Continental Philosophy Review

, Volume 41, Issue 2, pp 127–142 | Cite as

The role of the lived-body in feeling

  • Bernhard Waldenfels


Feelings not only have a place, they also have a time. Today, one can speak of a multifaceted renaissance of feelings. This concerns philosophy itself, particularly, ethics. Every law-based morality comes up against its limits when morals cease to be only a question of legitimation and begin to be a question of motivation, since motives get no foothold without the feeling of self and feeling of the alien. As it is treated by various social theories and psychoanalysis, the self is not formed through the mere acquisition or change of roles, but rather through a process that is susceptible to crises, a process shaped by affective bonds and separations. Learning, which is the theme of pedagogy, loses its hold whenever it is confronted by disinterest and listlessness. In neurobiology, the increased significance of those zones of the brain that are connected with the realization of feelings makes the brain, accordingly, no mere apparatus that processes data, but a living organ that selects and “evaluates” what is “important.” Finally, cross-cultural comparison shows the extent to which the one-sided preference for understanding and willing, which is the mark of Western rationalism, arises from a typical, not to mention a highly masculine attitude toward the world and life, as many different studies on gender difference stress (In reference to this perspective, see Seethaler, Gefühle und Urteilskraft. Ein Plädoyer für die emotionale Vernunft, 1997). The following reflections provide a historical orientation directed toward a new determination of feelings. This new determination of feelings is phenomenological and takes the pathetic character of experience, nourished by the corporeality of experience as its point of departure.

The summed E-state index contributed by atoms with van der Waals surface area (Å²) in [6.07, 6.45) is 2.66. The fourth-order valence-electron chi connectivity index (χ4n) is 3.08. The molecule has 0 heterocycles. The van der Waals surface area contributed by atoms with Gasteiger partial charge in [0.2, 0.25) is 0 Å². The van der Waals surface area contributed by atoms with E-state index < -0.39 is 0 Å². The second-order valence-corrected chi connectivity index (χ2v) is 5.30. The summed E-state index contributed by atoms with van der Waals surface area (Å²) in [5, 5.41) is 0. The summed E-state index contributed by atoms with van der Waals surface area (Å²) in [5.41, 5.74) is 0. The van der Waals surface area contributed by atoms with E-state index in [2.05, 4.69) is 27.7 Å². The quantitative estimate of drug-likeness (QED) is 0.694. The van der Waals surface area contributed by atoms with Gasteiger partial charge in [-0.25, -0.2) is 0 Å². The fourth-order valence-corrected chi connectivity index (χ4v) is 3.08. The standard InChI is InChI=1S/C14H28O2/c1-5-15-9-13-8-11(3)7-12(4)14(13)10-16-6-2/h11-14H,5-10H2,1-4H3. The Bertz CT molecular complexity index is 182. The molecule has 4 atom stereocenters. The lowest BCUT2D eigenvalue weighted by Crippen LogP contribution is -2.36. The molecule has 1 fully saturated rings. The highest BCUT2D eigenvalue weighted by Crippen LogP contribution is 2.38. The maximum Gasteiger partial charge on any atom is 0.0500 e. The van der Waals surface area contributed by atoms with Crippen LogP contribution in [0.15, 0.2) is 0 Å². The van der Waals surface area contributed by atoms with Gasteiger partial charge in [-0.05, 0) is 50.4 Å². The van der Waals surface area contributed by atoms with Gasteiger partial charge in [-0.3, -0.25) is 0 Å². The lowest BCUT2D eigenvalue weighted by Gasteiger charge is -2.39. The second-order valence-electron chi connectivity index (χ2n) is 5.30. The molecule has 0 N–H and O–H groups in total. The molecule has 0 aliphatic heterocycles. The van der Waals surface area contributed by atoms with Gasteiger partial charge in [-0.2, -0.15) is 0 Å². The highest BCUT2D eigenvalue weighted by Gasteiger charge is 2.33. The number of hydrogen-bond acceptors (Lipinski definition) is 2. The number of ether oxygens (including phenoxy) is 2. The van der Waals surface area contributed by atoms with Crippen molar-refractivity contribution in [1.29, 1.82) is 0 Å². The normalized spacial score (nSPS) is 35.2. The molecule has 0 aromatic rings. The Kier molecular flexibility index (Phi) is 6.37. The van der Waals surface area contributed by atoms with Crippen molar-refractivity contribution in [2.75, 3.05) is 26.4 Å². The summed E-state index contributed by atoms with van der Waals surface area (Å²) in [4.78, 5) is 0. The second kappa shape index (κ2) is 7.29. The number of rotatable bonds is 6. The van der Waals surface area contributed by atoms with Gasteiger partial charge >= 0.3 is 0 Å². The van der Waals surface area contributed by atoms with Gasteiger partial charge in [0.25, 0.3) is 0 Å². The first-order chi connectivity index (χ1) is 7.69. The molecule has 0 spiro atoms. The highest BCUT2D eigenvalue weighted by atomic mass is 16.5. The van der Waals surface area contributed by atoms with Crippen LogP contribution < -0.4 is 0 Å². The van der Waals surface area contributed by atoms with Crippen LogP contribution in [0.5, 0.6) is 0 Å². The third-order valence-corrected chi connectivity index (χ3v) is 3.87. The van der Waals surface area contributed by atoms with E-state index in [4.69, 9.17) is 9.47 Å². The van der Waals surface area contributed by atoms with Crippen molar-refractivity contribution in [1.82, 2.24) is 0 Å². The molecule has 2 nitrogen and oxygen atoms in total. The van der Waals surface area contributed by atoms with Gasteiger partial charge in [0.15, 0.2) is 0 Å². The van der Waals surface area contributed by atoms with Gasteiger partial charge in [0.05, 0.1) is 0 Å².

Feeling Affectivity Pathos Lived-body Phenomenology 


Translator’s Acknowledgements

I wish to express my deepest gratitude to Dr. Anthony Steinbock for all of his help in revising this translation. I would also like to thank Dr. Douglas Berger for his comments on an earlier draft of this translation.


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Copyright information

© Springer Science+Business Media B.V. 2008

Authors and Affiliations

  • Bernhard Waldenfels
    • 1
  1. 1.Department of PhilosophyUniversity of BochumBochumGermany

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